A wonderful thought brought up about a usually forgotten about piece of furniture. I have started becoming an empty nester. I brought one son to college this past week. One son will be moving into his first apartment in two weeks and my daughter will be off to college in January. Even though I grew up where eating at the table was a rule, so was no talking. So we all just sat there. I have made it a point at least once or twice a month, recently since it seems not everyone is here at the same time, that all five of us sit down and eat and talk and check in on each others lives. I started asking my kids their favorite thing that happened and what they thought was dumb every dinner time since they started grade school . I learned the hard way... "how was your day?" "Good" "What did you do?" "Stuff" early on. These questions actually engaged thoughts and feelings from everyone in the family and we had great discussions. Our dining room table has been a source of fun, discussion, imagination, and frustration and I'm glad for all of it. Thanks for giving me a different way of thinking about it.
This is really a beautiful capture! I like all the voices and purposes of the one table.
When my grandma passed away on Thanksgiving day, there was a song out by Kenny Rogers about the season coming around again and it made me think a lot about the holiday table. I had written a long rememberd piece that I had shared at my grandfather's service, but for my grandmother, who I was much closer to, I found myself listening to that song, but really at a blank at how to capture the enormity of who she was. She had lived 99 and 7 months years, and after letting that song and image of the Thanksgiving table mellow in me, I wrote a piece, that in the end, my brother and I read together, line by line at her service I want to share it with you, because your table blog here, really expands, for me, what I wanted to say - as you suggested - its but an analogy. What I think I need to admit, is that each of these tables that I mentioned in her life, all have their own writing to be done.....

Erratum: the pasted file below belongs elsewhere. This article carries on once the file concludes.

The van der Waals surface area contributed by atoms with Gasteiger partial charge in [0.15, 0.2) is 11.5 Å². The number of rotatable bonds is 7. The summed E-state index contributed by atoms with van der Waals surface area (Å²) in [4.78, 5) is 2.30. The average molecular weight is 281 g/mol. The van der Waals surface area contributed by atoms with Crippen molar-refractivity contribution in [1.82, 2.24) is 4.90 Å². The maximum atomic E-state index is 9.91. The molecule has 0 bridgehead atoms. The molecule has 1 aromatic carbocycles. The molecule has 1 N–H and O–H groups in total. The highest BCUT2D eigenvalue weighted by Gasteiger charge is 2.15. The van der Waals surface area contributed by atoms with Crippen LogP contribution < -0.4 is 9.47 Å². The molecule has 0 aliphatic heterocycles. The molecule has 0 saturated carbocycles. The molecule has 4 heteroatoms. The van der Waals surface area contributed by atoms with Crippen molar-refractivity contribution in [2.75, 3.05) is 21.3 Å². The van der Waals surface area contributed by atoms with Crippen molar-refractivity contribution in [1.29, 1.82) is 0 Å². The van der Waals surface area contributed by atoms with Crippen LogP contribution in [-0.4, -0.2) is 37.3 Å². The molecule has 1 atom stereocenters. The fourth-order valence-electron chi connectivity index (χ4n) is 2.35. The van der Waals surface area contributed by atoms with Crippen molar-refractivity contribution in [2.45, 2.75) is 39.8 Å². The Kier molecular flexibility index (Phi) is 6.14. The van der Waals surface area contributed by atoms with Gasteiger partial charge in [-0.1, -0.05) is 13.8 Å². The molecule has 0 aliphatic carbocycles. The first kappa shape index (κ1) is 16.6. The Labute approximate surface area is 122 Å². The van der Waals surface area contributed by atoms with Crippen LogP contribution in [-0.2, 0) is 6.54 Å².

Gramma's Tables, by Tiersa Harkins Helwig
The Lord’s table where she took her first communion.
A Square Donut shop table or the red spinning stools that sat up to the counter.
Diapering tables of her grandchildren.
The table for visiting over a good cup of coffee at someone’s house.
The Table of the Rocking Chair.
The School Board Table.
The Type-setting table and the typewriter table.
An Alaska Cruise Ship Table.
The Pool table of Sunshine Acres.
The Leaburg table that over looked the chipmunk pen.
The European Tables or the Tea tables of Victoria.
The North’s Chuck Wagon Table displaying her hand-crocheted dolls.
A table of Chinese food.
The breakfast table at the Sunshine Café.
A dressing table for her wigs.
A table set up with a good Chess game.
A yellow wheelie overflow table, when there was too much food or not enough room for the coffee and punch.
A TV tray to eat a piece of Christmas pie from.
A Table in front of her Fall Creek window overlooking Elmer’s birds.
Her sewing table.
The Courtyard Table with her friends .
A library table to preview a good book.
Uncle John's Historic table honoring her 50th Anniversary cake surrounded by orchids
Her family table in Greene Iowa.
The seat-back table of an airline jet to Hawaii.
A Hospital bedside table that she couldn’t wait to be done with.
A computer table also known as a desk drawer.
A family holiday table filled with her bread and butter pickles, pickled beats, green jello salad, baked squash, cranberry relish.....
A Land Grant Coffee Table
Card table with pinochle players surrounding
A fold up coin-sorting and jigsaw puzzle table
A table boosting a Christmas tree so that it could touch the ceiling after the top was cut off.
A Picnic table along the roadside or in her back yard.
A table at any diner across United States from Yellowstone to Florida.
A lap table to write a puzzle on with a dictionary aside.
A bedside table with an all-night reading lamp.
Five generations at a Final dinner table giving Thanks
Thanks for lettting me share, and for sharing your blog! T.